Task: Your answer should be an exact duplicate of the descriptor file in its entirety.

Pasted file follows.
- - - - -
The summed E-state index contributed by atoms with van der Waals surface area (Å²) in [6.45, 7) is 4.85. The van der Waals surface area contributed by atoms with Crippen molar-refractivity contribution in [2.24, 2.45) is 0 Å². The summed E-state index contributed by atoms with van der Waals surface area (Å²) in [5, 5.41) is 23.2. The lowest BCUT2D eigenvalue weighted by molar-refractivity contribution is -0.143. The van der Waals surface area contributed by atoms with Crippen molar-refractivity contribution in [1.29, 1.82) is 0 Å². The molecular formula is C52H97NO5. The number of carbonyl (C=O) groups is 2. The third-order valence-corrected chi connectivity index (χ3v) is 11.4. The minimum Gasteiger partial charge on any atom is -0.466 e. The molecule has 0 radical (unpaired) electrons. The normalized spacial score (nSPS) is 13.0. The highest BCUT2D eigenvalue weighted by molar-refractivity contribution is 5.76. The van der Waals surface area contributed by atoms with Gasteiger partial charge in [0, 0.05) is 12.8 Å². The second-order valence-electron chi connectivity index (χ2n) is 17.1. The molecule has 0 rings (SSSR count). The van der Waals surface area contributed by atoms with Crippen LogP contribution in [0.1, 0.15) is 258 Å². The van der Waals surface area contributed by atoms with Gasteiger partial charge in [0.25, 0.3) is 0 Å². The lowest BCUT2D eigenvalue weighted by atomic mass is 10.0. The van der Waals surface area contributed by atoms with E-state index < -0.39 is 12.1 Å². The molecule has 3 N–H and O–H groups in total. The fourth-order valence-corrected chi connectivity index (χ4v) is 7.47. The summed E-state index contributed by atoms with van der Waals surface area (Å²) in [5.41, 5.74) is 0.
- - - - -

The summed E-state index contributed by atoms with van der Waals surface area (Å²) in [6.45, 7) is 4.85. The van der Waals surface area contributed by atoms with Crippen molar-refractivity contribution in [2.24, 2.45) is 0 Å². The summed E-state index contributed by atoms with van der Waals surface area (Å²) in [5, 5.41) is 23.2. The lowest BCUT2D eigenvalue weighted by molar-refractivity contribution is -0.143. The van der Waals surface area contributed by atoms with Crippen molar-refractivity contribution in [1.29, 1.82) is 0 Å². The molecular formula is C52H97NO5. The number of carbonyl (C=O) groups is 2. The third-order valence-corrected chi connectivity index (χ3v) is 11.4. The minimum Gasteiger partial charge on any atom is -0.466 e. The molecule has 0 radical (unpaired) electrons. The normalized spacial score (nSPS) is 13.0. The highest BCUT2D eigenvalue weighted by molar-refractivity contribution is 5.76. The van der Waals surface area contributed by atoms with Gasteiger partial charge in [0, 0.05) is 12.8 Å². The second-order valence-electron chi connectivity index (χ2n) is 17.1. The molecule has 0 rings (SSSR count). The van der Waals surface area contributed by atoms with Crippen LogP contribution in [0.1, 0.15) is 258 Å². The van der Waals surface area contributed by atoms with Gasteiger partial charge in [0.25, 0.3) is 0 Å². The lowest BCUT2D eigenvalue weighted by atomic mass is 10.0. The van der Waals surface area contributed by atoms with E-state index < -0.39 is 12.1 Å². The molecule has 3 N–H and O–H groups in total. The fourth-order valence-corrected chi connectivity index (χ4v) is 7.47. The summed E-state index contributed by atoms with van der Waals surface area (Å²) in [5.41, 5.74) is 0.